Newsletter Autumn 2016

What a summer it was. It started slowly, damp and cool but developing into a lovely long  warm season. I can only remember 3 or 4 really wet days. And coming, as I do, from the West of Scotland, it has been amazing. What a blessing!

 For my first summer here at Reveley Lodge, the weather has afforded me a great chance to spend a lot of my time out of doors, working in the borders and beds, cutting the grass and getting to know the garden a bit better. I have moved garden several times over the past years and have come to learn that it doesn't matter how brimming over I am with ideas, you need to be patient! It takes a full year for a gardener to just start to get to know a new garden. Learning the different soil types in the various beds, where it's windy, what is the hottest area of the garden and so on . . .

 I am very thankful to Nick, who retired earlier in the summer, for all his patience and humour as he handed over the gardens to me. The garden at Reveley Lodge has some great structural ideas and some wonderful plants, it's quite an inheritances to take over. It is a big responsibility to take over someone else's work, when they have worked so long and hard at developing something wonderful.

 I started at the beginning of July and the months have flown by and now we are in November. Part of taking over a new garden includes asking questions like "Where do you find…?”, “Who do you ask…?” or “What’s the chances of...?”. And so I would like to say a big thank you to all those who have been so patient with me as I have been learning.

 Perhaps one of the highlights of the Reveley garden’s year has been the successful National Guard scheme Day in August. All of the volunteers and trustees worked tirelessly to help to make it a great day. And thankfully the weather lent us a helping hand too, as it was a beautiful sunny day. Many people enjoyed the gardens and helped raise funds for the different charities and met and made new friends that day.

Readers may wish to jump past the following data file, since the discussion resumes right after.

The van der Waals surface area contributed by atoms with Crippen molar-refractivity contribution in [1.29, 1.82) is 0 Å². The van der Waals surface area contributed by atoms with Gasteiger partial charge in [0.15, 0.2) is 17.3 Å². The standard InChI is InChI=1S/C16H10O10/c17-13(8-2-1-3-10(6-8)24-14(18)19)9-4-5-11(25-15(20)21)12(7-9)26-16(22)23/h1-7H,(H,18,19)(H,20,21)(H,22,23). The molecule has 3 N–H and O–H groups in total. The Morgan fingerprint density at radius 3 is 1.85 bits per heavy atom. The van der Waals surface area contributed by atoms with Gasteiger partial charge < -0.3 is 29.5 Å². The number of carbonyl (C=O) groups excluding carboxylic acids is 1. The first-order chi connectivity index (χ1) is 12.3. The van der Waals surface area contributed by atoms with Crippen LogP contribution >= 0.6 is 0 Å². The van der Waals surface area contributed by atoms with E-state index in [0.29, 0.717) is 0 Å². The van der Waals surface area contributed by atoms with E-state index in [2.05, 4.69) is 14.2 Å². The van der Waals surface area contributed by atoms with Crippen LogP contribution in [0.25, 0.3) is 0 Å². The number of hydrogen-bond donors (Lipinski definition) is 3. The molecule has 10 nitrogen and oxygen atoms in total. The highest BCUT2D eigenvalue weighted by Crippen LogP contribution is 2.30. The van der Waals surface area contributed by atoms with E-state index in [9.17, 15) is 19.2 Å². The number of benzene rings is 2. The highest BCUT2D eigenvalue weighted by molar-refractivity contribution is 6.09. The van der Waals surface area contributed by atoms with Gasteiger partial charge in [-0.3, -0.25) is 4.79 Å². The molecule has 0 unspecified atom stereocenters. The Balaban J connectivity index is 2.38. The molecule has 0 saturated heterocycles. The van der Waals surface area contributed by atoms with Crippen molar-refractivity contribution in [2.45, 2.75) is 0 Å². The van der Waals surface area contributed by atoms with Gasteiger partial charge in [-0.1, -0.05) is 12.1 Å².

the hedge 1

As you can imagine all large gardens have ongoing projects and challenges. One tall challenge for me has been the high hedge belonging to the Secret Garden. Behind the hedge lies the bee hives. We had the job of significantly lowering the high hedge this summer as sadly last winter three of the four swarms were lost due to the cold. It seems the high hedges had kept out the essential warmth of the low winter sun which helps keep the bees  alive over the cold season. Now the job is done, you will see the hedge is looking a bit sad at the moment but that's okay as it should bounce back soon.

 Another challenge has been the pernicious problem of ground elder (Aegopodium podagraria) which has been running through the two Clay Lane flower beds. The main problem with Ground Elder is it chokes out the other plants in that area. So if you can forgive the pun, we decided to grasp the nettle and deal with one of the beds.

 This involved digging out as many good plants as possible and putting them into a stock bed. Firstly the plants were removed then the roots were washed clean and inspected, removing all of the ground elder roots which were mixed in with the good roots. Then we transferred the plants to the stock bed to rest and be watched to see if any cheeky wee roots of the elder have been missed and pop their heads up again! Only after this can they be put back into the main garden next year. We'll have to wait and see if this will be an ongoing project or not! Again without the help of the volunteers it couldn't be done. Thanks folks.

 What lies ahead for the next season? A lot of leaf lifting from the lawns . . . and of course planning for next year. Whatever you are up to today enjoy your garden . . .

© Bushey Museum Property Trust 2017